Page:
Tips and Tricks

What Do Food Labels Mean?

Read below for some tips on reading food labels.  Reminder: I am a personal trainer, not a nutritionist or a dietitian.  These are tips I have put together to help you.  For professional advice regarding your diet, consult a professional.

What do Food Labels Mean?

Many Canadians are becoming more concerned about the facts concerning their health. Nutrition labels offer people a chance to learn what is in the foods they consume.

How to read a food label:

Check each of the following areas to find out what you are eating.

1) Serving size

Compare the serving size on the package to the amount you eat. If you eat the serving size shown on the Nutrition Facts table, you will get the amount of calories and nutrients that are listed.  If you eat more, you will get a greater amount.

2) Calories

Calories tell you how much energy you get from one serving of a packaged food.

3) Nutrients

Review the listed nutrients on the food label. This will tell you the amount of fats, cholesterol, sodium, carbohydrates, proteins and vitamins are in the serving of food.

4) Percent Daily Value (% Daily Value)

% Daily Value puts nutrients on a scale from 0% to 100%. This scale tells you if there is a little or a lot of a nutrient in one serving of a packaged food.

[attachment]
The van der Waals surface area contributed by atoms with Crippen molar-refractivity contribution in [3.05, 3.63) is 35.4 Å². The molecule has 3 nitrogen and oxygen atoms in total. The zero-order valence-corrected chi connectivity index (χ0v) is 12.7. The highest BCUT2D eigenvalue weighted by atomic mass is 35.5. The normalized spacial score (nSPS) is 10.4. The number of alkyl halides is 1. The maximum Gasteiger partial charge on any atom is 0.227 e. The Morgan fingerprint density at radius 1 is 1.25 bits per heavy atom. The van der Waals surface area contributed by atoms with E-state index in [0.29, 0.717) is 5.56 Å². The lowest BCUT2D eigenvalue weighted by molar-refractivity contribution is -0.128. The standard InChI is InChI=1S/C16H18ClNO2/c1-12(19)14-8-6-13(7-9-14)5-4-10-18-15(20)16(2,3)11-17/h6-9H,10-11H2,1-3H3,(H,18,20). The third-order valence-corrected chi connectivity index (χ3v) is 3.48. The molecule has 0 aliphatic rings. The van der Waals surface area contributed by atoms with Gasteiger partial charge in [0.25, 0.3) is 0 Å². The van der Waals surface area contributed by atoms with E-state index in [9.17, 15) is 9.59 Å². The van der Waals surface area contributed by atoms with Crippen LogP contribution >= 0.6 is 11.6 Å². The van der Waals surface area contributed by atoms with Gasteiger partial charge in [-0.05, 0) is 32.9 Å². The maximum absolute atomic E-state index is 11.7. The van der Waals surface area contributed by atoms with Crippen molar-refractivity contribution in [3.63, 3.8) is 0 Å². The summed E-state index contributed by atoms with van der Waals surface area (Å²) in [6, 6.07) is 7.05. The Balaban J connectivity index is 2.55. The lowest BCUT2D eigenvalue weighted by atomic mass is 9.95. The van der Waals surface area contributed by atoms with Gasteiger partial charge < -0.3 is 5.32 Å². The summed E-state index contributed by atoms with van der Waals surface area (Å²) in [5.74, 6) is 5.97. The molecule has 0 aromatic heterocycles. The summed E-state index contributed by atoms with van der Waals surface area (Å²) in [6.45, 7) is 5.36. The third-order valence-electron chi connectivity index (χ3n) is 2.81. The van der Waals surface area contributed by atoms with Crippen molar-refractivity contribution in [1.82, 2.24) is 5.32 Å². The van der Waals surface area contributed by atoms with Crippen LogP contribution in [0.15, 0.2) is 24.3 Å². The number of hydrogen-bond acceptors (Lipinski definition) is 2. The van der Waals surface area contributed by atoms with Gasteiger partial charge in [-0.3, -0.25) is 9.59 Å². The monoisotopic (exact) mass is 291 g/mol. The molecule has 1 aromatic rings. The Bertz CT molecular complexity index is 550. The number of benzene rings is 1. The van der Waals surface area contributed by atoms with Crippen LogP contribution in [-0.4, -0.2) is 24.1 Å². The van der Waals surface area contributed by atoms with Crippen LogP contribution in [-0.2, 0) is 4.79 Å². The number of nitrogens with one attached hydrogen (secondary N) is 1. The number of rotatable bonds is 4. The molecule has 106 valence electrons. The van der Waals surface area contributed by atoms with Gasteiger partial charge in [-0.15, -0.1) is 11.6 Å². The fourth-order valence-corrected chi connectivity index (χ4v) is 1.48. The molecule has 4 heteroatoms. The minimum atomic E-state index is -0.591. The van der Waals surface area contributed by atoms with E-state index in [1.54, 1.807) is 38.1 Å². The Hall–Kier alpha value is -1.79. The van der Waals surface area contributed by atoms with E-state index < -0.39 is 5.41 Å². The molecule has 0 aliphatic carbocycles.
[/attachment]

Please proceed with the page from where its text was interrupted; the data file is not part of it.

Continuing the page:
5) Get less of these nutrients:

• Fat, saturated fat and trans fat

• Cholesterol

• Sodium

Choose packaged foods with a low % Daily Value of fat and sodium, especially if you are at risk for heart disease or diabetes.

6) Get more of these nutrients:

• Fibre

• Vitamin A and Vitamin C

• Calcium

• Iron

Choose packaged foods with a high % Daily Value of these nutrients.

7) Ingredients List:

Look at the ingredients list on the food label to see what is in the food. If you have food allergies or want to avoid a particular item, such as peanuts, this is where you will find out what ingredients are in the food.

8) Check for Nutritional Claims

Choose healthy foods by taking note of any nutritional claims on the food label, including calorie-reduced, salt-free and low in saturated fat. All nutritional claims are regulated by the government of Canada.

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